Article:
17. they brought] The verb is used most frequently of pulling up tent pegs when removing a tent. And it is hardly found with the mere sense of ‘bringing’ or ‘bearing.’ Therefore in this passage and in Ecclesiastes 10:9, the R.V. has given it (with the authority of the Targum) the meaning ‘to hew out.’ In the latter passage this rendering is certainly more appropriate and in harmony with the parallel clause, ‘Whoso heweth out stones shall be hurt therewith, and he that cleaveth wood is endangered thereby.’ Here too, the sense ‘they hewed out great stones’ fits the passage extremely well.

costly stones] The adjective is not unfrequently used of gems which are of great price; as, of the precious stones in the crown of the Ammonite king (2 Samuel 13:30). But in the present case the costly nature was due to the care and pains which had been taken in selecting and working these foundation stones. This seems to be the sense in such passages as Isaiah 28:16, where the worth consists in the stability and tried nature of the stone spoken of.

and hewed stones] As will be seen from the A. V. there is no conjunction expressed in the original. The rendering however which is given leads the reader to suppose that there stands another adjective in the Hebrew like those rendered ‘great’ and ‘costly.’ This is not so, and moreover the order of the words makes it clear that the words rendered ‘hewed stones’ should follow ‘to lay the foundation of the house.’ Hence the R.V. has to lay the foundation of the house with wrought stone.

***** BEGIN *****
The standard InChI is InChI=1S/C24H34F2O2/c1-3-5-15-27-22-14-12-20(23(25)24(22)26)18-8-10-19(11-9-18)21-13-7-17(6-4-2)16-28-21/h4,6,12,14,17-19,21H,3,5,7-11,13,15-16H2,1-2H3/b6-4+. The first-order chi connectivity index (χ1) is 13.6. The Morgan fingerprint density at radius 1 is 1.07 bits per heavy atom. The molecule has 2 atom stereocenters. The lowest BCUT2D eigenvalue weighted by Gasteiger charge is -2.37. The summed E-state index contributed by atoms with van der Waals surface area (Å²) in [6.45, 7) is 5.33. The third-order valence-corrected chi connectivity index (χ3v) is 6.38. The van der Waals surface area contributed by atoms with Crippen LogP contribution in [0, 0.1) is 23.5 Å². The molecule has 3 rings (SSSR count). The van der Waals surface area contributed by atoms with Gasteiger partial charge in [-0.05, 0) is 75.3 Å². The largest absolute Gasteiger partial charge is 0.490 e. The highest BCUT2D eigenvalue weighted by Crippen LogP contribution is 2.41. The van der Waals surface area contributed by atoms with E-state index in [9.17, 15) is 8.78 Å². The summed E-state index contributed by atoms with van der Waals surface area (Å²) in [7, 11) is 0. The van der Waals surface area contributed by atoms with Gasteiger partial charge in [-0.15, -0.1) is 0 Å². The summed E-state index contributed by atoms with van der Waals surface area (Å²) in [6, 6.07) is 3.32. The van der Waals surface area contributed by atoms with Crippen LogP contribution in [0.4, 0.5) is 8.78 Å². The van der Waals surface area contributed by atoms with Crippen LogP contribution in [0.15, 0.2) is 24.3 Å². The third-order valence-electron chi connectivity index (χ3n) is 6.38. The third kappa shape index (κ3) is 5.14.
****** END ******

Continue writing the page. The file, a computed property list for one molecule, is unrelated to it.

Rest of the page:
Verse 17. - And the king commanded and they brought [or cut out, quarried (Gesen.), as in Ecclesiastes 10:9; see also ch. 6:7 (Heb.) ] great stones, costly [precious, not heavy, as Thenius. Cf. Psalm 36:8; Psalm 45:9; Esther 1:4 in the Heb.], stones and [omit and. The hewed stones were the great and costly stones] hewed stones [or squared (Isaiah 9:10; cf. 1 Kings 6:36; 1 Kings 7:9; 1 Kings 11:12). We learn from 1 Kings 7:10 that the stones of the foundation of the palace were squared to 8 cubits and 10 cubits] to lay the foundation of the house. [Some of these great squared stones, we can hardly doubt, are found in situ at the present day. The stones at the south-east angle of the walls of the Haram (Mosque of Omar) are "unquestionably of Jewish masonry" (Porter, Handbook, p. 115). "One is 23 2:9 in. long; whilst others vary from 17 to 20 feet in length. Five courses of them are nearly entire" (ib.) As Herod, in rebuilding the edifice, would seem to have had nothing to do with the foundations, we may safely connect these huge blocks with the time of Solomon. It is also probable that some at least of the square pillars, ranged in fifteen rows, and measuring five feet each side, which form the foundations of the Mosque El Aksa, and the supports of the area of the Haram, are of the same date and origin (cf. Ewald, Hist. Israel, 3:233). Porter holds that they are "coeval with the oldest part of the external walls." Many of them, the writer observed, were monoliths. The extensive vaults which they enclose are unquestionably "the subterranean vaults of the temple area" mentioned by Josephus (B.J. 5:3. 1), and the "cavati sub terra montes" of Tacitus. It may be added here that the recent explorations in Jerusalem have brought to light many evidences of Phoenician handiwork.] 1 Kings 5:17And the king had large, costly stones broken, "to lay the foundation of the house with hewn stones." יקרות does not mean heavy (Thenius), for this would be a perfectly superfluous remark, inasmuch as large stones are always heavy, but costly, valuable stones, qui multa pecunia constabant (Cler.); compare 1 Kings 10:2, where the word stands for precious stones. ליסּד, i.e., to lay the foundation for the temple, by which we are to understand not merely the foundation for the temple-house, but the magnificent substructions for the whole of the temple area, even though the strong walls which surrounded the temple mountain, and which Josephus describes in his Antiquities, viii. 3, 9, and xv. 11, 3, and in his de Bell. Jud. v. 5, 1, may not have been all completed by Solomon, but may have been a work of centuries. For further remarks on this subject, see at 1 Kings 6:38. גזית אבני are squared stones, according to 1 Kings 7:10, of ten and eight cubits.